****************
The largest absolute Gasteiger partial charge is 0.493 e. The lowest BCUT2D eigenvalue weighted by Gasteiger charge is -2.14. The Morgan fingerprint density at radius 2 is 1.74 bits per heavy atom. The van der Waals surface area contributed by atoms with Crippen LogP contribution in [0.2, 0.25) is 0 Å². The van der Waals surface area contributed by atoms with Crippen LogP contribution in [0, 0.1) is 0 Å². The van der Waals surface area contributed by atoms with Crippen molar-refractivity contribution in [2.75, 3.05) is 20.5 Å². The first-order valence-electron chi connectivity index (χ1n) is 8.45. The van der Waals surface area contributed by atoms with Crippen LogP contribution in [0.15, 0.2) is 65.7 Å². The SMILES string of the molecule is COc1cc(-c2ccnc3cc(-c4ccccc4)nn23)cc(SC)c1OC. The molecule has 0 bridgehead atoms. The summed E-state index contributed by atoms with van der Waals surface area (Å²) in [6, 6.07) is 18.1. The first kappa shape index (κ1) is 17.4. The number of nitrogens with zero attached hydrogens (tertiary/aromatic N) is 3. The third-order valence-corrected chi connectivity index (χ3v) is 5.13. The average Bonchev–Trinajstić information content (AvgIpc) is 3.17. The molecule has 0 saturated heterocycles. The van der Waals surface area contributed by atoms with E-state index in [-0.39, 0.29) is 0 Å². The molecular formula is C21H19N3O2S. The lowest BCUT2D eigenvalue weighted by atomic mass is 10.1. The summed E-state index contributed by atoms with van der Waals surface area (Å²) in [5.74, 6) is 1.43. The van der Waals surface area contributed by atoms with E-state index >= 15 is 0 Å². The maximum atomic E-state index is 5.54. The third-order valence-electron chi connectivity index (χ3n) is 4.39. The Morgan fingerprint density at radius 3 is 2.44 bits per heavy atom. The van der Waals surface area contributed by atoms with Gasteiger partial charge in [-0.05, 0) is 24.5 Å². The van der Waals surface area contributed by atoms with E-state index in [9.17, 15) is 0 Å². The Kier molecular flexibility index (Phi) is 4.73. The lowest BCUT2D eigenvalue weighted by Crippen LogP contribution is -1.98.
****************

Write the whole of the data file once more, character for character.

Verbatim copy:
The largest absolute Gasteiger partial charge is 0.493 e. The lowest BCUT2D eigenvalue weighted by Gasteiger charge is -2.14. The Morgan fingerprint density at radius 2 is 1.74 bits per heavy atom. The van der Waals surface area contributed by atoms with Crippen LogP contribution in [0.2, 0.25) is 0 Å². The van der Waals surface area contributed by atoms with Crippen LogP contribution in [0, 0.1) is 0 Å². The van der Waals surface area contributed by atoms with Crippen molar-refractivity contribution in [2.75, 3.05) is 20.5 Å². The first-order valence-electron chi connectivity index (χ1n) is 8.45. The van der Waals surface area contributed by atoms with Crippen LogP contribution in [0.15, 0.2) is 65.7 Å². The SMILES string of the molecule is COc1cc(-c2ccnc3cc(-c4ccccc4)nn23)cc(SC)c1OC. The molecule has 0 bridgehead atoms. The summed E-state index contributed by atoms with van der Waals surface area (Å²) in [6, 6.07) is 18.1. The first kappa shape index (κ1) is 17.4. The number of nitrogens with zero attached hydrogens (tertiary/aromatic N) is 3. The third-order valence-corrected chi connectivity index (χ3v) is 5.13. The average Bonchev–Trinajstić information content (AvgIpc) is 3.17. The molecule has 0 saturated heterocycles. The van der Waals surface area contributed by atoms with E-state index in [-0.39, 0.29) is 0 Å². The molecular formula is C21H19N3O2S. The lowest BCUT2D eigenvalue weighted by atomic mass is 10.1. The summed E-state index contributed by atoms with van der Waals surface area (Å²) in [5.74, 6) is 1.43. The van der Waals surface area contributed by atoms with E-state index >= 15 is 0 Å². The maximum atomic E-state index is 5.54. The third-order valence-electron chi connectivity index (χ3n) is 4.39. The Morgan fingerprint density at radius 3 is 2.44 bits per heavy atom. The van der Waals surface area contributed by atoms with Gasteiger partial charge in [-0.05, 0) is 24.5 Å². The van der Waals surface area contributed by atoms with E-state index in [9.17, 15) is 0 Å². The Kier molecular flexibility index (Phi) is 4.73. The lowest BCUT2D eigenvalue weighted by Crippen LogP contribution is -1.98.